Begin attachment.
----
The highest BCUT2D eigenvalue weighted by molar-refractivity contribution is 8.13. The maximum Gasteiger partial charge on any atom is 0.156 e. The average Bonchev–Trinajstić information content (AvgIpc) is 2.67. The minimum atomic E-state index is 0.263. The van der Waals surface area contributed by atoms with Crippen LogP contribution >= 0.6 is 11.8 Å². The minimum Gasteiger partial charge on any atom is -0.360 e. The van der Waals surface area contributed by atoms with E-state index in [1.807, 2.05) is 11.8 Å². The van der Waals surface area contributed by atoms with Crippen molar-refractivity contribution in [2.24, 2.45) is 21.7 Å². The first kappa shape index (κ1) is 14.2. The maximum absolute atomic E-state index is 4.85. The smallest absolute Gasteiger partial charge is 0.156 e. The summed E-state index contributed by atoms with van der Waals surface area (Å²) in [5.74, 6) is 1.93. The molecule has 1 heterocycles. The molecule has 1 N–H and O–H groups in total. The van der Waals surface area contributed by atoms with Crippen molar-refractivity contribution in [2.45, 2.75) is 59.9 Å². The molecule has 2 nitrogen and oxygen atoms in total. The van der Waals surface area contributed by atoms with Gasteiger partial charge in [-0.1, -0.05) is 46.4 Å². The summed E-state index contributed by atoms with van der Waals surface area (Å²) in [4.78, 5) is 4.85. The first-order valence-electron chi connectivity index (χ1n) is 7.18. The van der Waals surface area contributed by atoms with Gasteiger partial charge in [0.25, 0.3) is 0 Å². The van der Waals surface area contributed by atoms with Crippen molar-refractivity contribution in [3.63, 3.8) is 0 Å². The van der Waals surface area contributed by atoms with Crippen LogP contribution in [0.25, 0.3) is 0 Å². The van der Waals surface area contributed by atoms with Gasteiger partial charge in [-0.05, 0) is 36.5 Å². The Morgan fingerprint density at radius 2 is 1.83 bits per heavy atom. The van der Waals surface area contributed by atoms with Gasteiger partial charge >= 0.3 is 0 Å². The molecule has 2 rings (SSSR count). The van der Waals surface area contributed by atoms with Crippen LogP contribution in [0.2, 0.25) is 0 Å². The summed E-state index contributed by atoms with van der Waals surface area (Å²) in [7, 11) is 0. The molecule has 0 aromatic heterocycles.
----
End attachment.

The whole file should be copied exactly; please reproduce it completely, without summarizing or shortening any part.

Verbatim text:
The highest BCUT2D eigenvalue weighted by molar-refractivity contribution is 8.13. The maximum Gasteiger partial charge on any atom is 0.156 e. The average Bonchev–Trinajstić information content (AvgIpc) is 2.67. The minimum atomic E-state index is 0.263. The van der Waals surface area contributed by atoms with Crippen LogP contribution >= 0.6 is 11.8 Å². The minimum Gasteiger partial charge on any atom is -0.360 e. The van der Waals surface area contributed by atoms with E-state index in [1.807, 2.05) is 11.8 Å². The van der Waals surface area contributed by atoms with Crippen molar-refractivity contribution in [2.24, 2.45) is 21.7 Å². The first kappa shape index (κ1) is 14.2. The maximum absolute atomic E-state index is 4.85. The smallest absolute Gasteiger partial charge is 0.156 e. The summed E-state index contributed by atoms with van der Waals surface area (Å²) in [5.74, 6) is 1.93. The molecule has 1 heterocycles. The molecule has 1 N–H and O–H groups in total. The van der Waals surface area contributed by atoms with Crippen molar-refractivity contribution in [2.45, 2.75) is 59.9 Å². The molecule has 2 nitrogen and oxygen atoms in total. The van der Waals surface area contributed by atoms with Gasteiger partial charge in [-0.1, -0.05) is 46.4 Å². The summed E-state index contributed by atoms with van der Waals surface area (Å²) in [4.78, 5) is 4.85. The first-order valence-electron chi connectivity index (χ1n) is 7.18. The van der Waals surface area contributed by atoms with Gasteiger partial charge in [0.25, 0.3) is 0 Å². The van der Waals surface area contributed by atoms with Crippen molar-refractivity contribution in [3.63, 3.8) is 0 Å². The van der Waals surface area contributed by atoms with Crippen LogP contribution in [0.25, 0.3) is 0 Å². The van der Waals surface area contributed by atoms with Gasteiger partial charge in [-0.05, 0) is 36.5 Å². The Morgan fingerprint density at radius 2 is 1.83 bits per heavy atom. The van der Waals surface area contributed by atoms with Gasteiger partial charge >= 0.3 is 0 Å². The molecule has 2 rings (SSSR count). The van der Waals surface area contributed by atoms with Crippen LogP contribution in [0.2, 0.25) is 0 Å². The summed E-state index contributed by atoms with van der Waals surface area (Å²) in [7, 11) is 0. The molecule has 0 aromatic heterocycles.